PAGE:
Indeed, these are sacrifices. It takes planning and patience to pass up a book at a Barnes and Noble and say, “Hey, let me see if they’ve got it at the Community Bookstore.”

Clearly, it’s up to each person to decide what they’re willing to sacrifice and whether it’s worth it to them in the short term so that the neighborhood’s unique character thrives.

Melanie Hope Greenberg, a local children’s book author believes that brick-and-mortar shopping is the way to go. “I never use credit cards online,” she wrote in an E-mail.

Some locals are conflicted. Margaret Seilier, who lives in Park Slope with her husband and two daughters, likes the idea of patronizing mom-and-pops. “But the big chains (like Barnes and Noble) are just so convenient sometimes!” she said.

Robin Smith, who lives in Park Slope with her husband and two children in a fourth floor walk up, finds that services like Fresh Direct and Amazon are way too convenient to give up. “But for clothes/shoes/gifts. I love indie stores. Jack Rabbit is great for sporty stuff. All that said I treasure that we live in a hood with few chain stores and cherish shopping in mom/pop stores.”

Still others won’t pass up the convenience of the online experience: Chantall Brachmann-Scott, who lives in Prospect Heights and teaches Pilates and IntenSati, does all her food shopping locally and never uses a service like Fresh Direct. However, she said, “I have to admit I do shop at Amazon for used books because I don’t want to contribute to the waste of making new books. I do love my Netflix, I never set foot in a video store in my life.”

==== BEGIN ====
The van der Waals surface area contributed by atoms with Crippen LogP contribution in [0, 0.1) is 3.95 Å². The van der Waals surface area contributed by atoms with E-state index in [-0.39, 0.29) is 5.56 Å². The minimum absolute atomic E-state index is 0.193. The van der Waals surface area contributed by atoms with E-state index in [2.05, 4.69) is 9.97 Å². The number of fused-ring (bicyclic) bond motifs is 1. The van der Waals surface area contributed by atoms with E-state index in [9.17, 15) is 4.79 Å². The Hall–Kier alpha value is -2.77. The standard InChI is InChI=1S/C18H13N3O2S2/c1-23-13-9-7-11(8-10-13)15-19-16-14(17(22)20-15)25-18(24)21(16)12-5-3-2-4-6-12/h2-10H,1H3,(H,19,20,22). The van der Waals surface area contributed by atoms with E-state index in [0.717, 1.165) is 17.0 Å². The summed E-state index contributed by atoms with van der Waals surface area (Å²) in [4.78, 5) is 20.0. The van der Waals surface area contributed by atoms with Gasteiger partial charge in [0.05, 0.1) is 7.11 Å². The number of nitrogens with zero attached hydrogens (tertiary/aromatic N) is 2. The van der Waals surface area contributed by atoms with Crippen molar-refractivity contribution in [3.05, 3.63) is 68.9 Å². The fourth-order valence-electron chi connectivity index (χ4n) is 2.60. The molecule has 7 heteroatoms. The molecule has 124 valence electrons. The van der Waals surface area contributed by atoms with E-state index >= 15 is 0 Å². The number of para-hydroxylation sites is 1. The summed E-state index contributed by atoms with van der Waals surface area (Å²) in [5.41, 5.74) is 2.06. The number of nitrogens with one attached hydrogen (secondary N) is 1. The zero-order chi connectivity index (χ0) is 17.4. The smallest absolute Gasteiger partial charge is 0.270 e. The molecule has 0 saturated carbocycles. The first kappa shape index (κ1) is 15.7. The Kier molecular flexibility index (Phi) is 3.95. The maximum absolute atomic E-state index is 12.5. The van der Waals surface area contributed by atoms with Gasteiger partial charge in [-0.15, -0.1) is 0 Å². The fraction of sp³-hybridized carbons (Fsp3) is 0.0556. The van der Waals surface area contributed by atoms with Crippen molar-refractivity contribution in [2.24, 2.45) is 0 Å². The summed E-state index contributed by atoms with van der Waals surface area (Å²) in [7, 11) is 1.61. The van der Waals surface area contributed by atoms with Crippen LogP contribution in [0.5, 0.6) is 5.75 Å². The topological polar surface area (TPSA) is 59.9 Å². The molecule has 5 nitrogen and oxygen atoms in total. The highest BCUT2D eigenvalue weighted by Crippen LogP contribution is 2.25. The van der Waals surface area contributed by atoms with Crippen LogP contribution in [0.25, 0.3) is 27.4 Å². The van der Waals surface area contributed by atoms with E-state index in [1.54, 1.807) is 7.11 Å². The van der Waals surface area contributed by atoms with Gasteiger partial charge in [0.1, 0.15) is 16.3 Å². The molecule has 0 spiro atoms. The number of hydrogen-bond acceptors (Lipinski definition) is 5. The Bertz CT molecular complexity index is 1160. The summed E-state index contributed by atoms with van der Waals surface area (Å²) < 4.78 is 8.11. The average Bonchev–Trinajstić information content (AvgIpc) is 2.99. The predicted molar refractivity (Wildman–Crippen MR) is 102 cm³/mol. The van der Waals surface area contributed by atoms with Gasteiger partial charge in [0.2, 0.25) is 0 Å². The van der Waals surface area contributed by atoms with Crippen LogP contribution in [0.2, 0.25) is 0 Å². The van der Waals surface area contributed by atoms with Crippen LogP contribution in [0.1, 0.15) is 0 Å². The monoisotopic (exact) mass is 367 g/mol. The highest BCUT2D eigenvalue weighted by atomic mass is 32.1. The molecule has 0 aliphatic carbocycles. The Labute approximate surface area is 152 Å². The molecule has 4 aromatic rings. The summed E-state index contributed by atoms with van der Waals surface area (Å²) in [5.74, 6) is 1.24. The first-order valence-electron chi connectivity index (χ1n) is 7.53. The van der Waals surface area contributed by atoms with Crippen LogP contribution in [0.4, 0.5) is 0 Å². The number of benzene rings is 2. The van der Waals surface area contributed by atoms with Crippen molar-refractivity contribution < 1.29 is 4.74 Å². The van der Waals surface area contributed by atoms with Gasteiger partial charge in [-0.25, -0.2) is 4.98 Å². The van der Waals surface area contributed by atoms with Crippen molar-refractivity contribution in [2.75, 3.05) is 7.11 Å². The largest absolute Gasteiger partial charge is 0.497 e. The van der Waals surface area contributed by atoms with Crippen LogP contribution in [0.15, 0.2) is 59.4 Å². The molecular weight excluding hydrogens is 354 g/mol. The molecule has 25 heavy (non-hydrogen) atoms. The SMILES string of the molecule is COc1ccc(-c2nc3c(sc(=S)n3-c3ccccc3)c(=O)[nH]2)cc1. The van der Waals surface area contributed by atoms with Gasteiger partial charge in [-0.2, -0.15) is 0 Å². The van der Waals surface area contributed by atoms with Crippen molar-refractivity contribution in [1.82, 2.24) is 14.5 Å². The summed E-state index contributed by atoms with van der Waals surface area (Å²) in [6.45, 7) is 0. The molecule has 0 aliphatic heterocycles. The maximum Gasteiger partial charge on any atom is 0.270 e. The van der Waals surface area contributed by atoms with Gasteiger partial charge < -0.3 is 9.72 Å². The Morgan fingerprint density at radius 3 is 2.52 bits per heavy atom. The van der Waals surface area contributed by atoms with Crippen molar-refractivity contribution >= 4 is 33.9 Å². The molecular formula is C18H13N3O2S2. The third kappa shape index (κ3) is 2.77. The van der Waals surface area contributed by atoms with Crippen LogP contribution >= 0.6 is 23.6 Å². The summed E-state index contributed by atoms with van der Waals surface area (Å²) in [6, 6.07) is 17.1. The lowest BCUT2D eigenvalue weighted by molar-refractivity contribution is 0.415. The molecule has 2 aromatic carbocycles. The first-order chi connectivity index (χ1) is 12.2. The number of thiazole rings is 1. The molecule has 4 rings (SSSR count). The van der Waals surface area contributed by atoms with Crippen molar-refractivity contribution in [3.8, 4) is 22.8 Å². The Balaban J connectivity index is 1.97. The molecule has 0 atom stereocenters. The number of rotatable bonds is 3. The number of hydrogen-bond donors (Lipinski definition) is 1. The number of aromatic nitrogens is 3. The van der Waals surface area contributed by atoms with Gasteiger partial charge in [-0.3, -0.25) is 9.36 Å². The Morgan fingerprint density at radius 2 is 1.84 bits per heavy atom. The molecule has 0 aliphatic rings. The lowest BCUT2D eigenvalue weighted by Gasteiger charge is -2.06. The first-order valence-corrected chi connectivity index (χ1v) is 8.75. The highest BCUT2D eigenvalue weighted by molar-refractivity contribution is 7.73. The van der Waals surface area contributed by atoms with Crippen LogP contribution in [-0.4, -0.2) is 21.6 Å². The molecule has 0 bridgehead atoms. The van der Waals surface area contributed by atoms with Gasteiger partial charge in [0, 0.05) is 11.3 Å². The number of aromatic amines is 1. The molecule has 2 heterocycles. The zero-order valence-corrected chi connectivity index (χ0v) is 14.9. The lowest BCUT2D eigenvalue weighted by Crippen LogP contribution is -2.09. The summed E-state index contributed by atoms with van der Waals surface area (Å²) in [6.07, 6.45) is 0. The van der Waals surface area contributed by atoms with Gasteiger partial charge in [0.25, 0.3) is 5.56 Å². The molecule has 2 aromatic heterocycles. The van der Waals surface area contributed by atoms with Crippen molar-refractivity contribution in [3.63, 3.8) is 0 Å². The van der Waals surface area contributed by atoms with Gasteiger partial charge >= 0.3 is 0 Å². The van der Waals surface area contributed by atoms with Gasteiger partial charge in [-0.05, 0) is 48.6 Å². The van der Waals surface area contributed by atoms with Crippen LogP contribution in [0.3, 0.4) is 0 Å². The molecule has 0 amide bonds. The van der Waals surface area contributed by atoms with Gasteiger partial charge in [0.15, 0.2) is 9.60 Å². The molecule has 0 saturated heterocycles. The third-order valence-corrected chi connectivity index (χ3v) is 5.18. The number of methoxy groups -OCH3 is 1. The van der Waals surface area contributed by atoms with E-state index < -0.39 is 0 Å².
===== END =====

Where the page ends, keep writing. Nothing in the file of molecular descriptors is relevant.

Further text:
But consumers aren’t the only ones with a civic responsibility.  What about the landlords of the storefronts on Seventh Avenue? How willing are they to make a sacrifice to ensure that this neighborhood retains its essence? Sure, landlords are in business just like everyone else. But how many of them would be willing to reduce the rent to make it possible for local businesses to continue doing business there? Don’t they have a stake in this community, too?

Look at Bergen Street between Flatbush and Fifth avenues. Michael and Matthew Pintchik, the brothers who own the hardware store and a lot of property near the store, had the idea to create a unique shopping destination on Bergen Street with shops like Babeland, Bergen Street Comics, Bark and Bump. So they decided to paint all the storefronts the same color and give them an attractive, uniform look. They culled through many rental applications to select the right mix of interesting indie shops.

Now that’s vision.

Is something like this possible on Seventh Avenue? Are there other landlords with vision out there—or is it just easier to accept the higher rents from businesses that can afford it?

Finally, what about the city itself? In the same way that it’s willing to give landmark status to buildings and neighborhoods, that merit such a designation, is the city willing to create small business strips (like Bergen Street) by giving substantial tax breaks to property owners and shopkeepers to help them stay in business?

Clearly, it takes vision, commitment and sacrifice whether you’re a consumer, a local business, a property owner or a city government when it comes to making sacrifices so that urban streets retain their unique charm and livability.